(iv) is coercive if whenever It is easily seen that if is strongly convex, then it is coercive. See [13] for more details about convex functions.

The following lemma gives the optimality condition for the minimizer of a convex functional over a closed convex subset.

Lemma 2.2 (see [14]).

Moreover, if is, in addition, strictly convex and coercive, then problem (2.8) has a unique solution.

The following is a sufficient condition for a real sequence to converge to zero.

Lemma 2.3 (see [15]).

where the sequences and satisfy the conditions:

(1)

(2)

(3)either or

Then .

## 3. Approximating Curves

The convexly constrained linear problem requires to solve the constrained linear system (cf. [16, 17])

where . A classical way to deal with such a possibly ill-posed problem is the well-known Tikhonov regularization, which approximates a solution of problem (3.1) by the unique minimizer of the regularized problem

where is known as the regularization parameter.

We now try to transfer this idea of Tikhonov's regularization method for solving the constrained linear inverse problem (3.1) to the case of SFP (1.1).

It is not hard to find that SFP (1.1) is equivalent to the minimization problem

Motivated by Tikhonov's regularization, we consider the minimization problem

where is the regularization parameter. Denote by the unique solution of (3.4); namely,

Proposition 3.1.

Proof.

Thus, applying Lemma 2.2 gets the assertion (3.6), as desired.

The next result collects some useful properties of .

Proposition 3.2.

The following assertions hold.

(a) is decreasing for .

(b) is increasing for .

(c) defines a continuous curve from to

Proof.

which implies that . Hence (a) holds.

and therefore (b) holds.

Thus (c) holds.

Let , where . In what follows, we assume that that is, the solution set of SFP (1.1) is nonempty. The fact that is nonempty closed convex set thus allows us to introduce the concept of minimum-norm solution of SFP (1.1).

Definition 3.3.

An element is said to be the minimal norm solution of SFP (1.1) if . In other words, is the projection of the origin onto the solution set of SFP (1.1). Thus the minimum-norm solution for SFP (1.1) exists and is unique.

Theorem 3.4.

Let be given as (3.5). Then converges strongly as to the minimum-norm solution of SFP (1.1).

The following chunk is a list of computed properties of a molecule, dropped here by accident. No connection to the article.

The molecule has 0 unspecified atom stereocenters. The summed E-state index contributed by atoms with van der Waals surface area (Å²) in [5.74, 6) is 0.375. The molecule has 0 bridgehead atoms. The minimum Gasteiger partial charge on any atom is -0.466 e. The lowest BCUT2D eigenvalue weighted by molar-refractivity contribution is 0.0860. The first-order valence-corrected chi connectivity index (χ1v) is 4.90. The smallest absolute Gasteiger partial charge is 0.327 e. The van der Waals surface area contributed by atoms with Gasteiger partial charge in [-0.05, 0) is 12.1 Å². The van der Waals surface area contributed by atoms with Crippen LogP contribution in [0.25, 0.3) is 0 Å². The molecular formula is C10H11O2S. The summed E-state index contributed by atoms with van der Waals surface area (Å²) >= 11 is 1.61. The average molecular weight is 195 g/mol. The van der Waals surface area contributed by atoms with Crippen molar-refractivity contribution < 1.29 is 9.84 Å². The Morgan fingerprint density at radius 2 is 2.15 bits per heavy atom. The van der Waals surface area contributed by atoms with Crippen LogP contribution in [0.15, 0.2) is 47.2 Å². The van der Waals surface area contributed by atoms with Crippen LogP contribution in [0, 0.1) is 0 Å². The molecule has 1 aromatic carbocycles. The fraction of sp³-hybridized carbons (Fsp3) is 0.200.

Proof.

and (3.20) is proven.

This shows that is also a point in which assumes minimum norm. Due to uniqueness of minimum-norm element, we must have .

Remark 3.5.

The above argument shows that if the solution set of SFP (1.1) is empty, then the net of norms, , diverges to as .

## 4. A Modified *CQ* Algorithm

It is a standard way to use contractions to approximate nonexpansive mappings. We follow this idea and use contractions to approximate the nonexpansive mapping in order to modify Byrne's algorithm. More precisely, we introduce the following algorithm which is viewed as a modification of Byrne's algorithm. The purpose for such a modification lies in the hope of strong convergence.

Algorithm 4.1.

where is a sequence in such that

(1) ;

(2) ;

(3)either or

Note that a prototype of is for all .

To prove the convergence of algorithm (4.1) (see Theorem 4.3 below), we need a lemma below.

Lemma 4.2.

Set , where with being the spectral radius of the self-adjoint operator

(i) is an averaged mapping; namely, , where is a constant and is a nonexpansive mapping from into itself.

(ii) ; consequently, .

- (i)
That which is averaged is actually proved in [3].

This shows that ; that is, .

Finally, since , and both and are averaged, we have .

Theorem 4.3.

The sequence generated by algorithm (4.1) converges strongly to the minimum-norm solution of SFP (1.1).

Proof.

where is averaged by Lemma 4.2.

In particular, is bounded.

Therefore, the demiclosedness principle (Lemma 2.1) ensures that each weak limit point of is a fixed point of the nonexpansive mapping , that is, a point of the solution set of SFP (1.1).

Now since , (4.23) implies (4.20).

This is (4.21).

We therefore can apply Lemma 2.3 to (4.26) to conclude that . This completes the proof.

## Declarations

### Acknowledgment

H. K. Xu was supported in part by NSC 97-2628-M-110-003-MY3, and by DGES MTM2006-13997-C02-01.

## Authors’ Affiliations